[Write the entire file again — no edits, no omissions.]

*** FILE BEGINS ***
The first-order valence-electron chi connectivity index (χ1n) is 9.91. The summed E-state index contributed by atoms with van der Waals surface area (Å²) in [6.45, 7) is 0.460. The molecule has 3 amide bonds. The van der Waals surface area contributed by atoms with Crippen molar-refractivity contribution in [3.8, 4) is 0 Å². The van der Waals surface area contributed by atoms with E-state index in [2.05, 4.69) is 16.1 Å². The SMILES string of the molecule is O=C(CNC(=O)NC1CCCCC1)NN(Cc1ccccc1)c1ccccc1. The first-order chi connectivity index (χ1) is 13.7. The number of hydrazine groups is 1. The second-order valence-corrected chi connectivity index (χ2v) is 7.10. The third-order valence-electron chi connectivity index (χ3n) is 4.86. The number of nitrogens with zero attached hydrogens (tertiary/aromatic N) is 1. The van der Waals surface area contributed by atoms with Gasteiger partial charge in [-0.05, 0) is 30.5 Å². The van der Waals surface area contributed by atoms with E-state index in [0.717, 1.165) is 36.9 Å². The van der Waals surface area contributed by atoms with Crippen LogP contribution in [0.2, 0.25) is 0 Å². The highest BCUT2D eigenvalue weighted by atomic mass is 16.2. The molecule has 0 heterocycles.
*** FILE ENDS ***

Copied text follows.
The first-order valence-electron chi connectivity index (χ1n) is 9.91. The summed E-state index contributed by atoms with van der Waals surface area (Å²) in [6.45, 7) is 0.460. The molecule has 3 amide bonds. The van der Waals surface area contributed by atoms with Crippen molar-refractivity contribution in [3.8, 4) is 0 Å². The van der Waals surface area contributed by atoms with E-state index in [2.05, 4.69) is 16.1 Å². The SMILES string of the molecule is O=C(CNC(=O)NC1CCCCC1)NN(Cc1ccccc1)c1ccccc1. The first-order chi connectivity index (χ1) is 13.7. The number of hydrazine groups is 1. The second-order valence-corrected chi connectivity index (χ2v) is 7.10. The third-order valence-electron chi connectivity index (χ3n) is 4.86. The number of nitrogens with zero attached hydrogens (tertiary/aromatic N) is 1. The van der Waals surface area contributed by atoms with Gasteiger partial charge in [-0.05, 0) is 30.5 Å². The van der Waals surface area contributed by atoms with E-state index in [0.717, 1.165) is 36.9 Å². The van der Waals surface area contributed by atoms with Crippen LogP contribution in [0.2, 0.25) is 0 Å². The highest BCUT2D eigenvalue weighted by atomic mass is 16.2. The molecule has 0 heterocycles.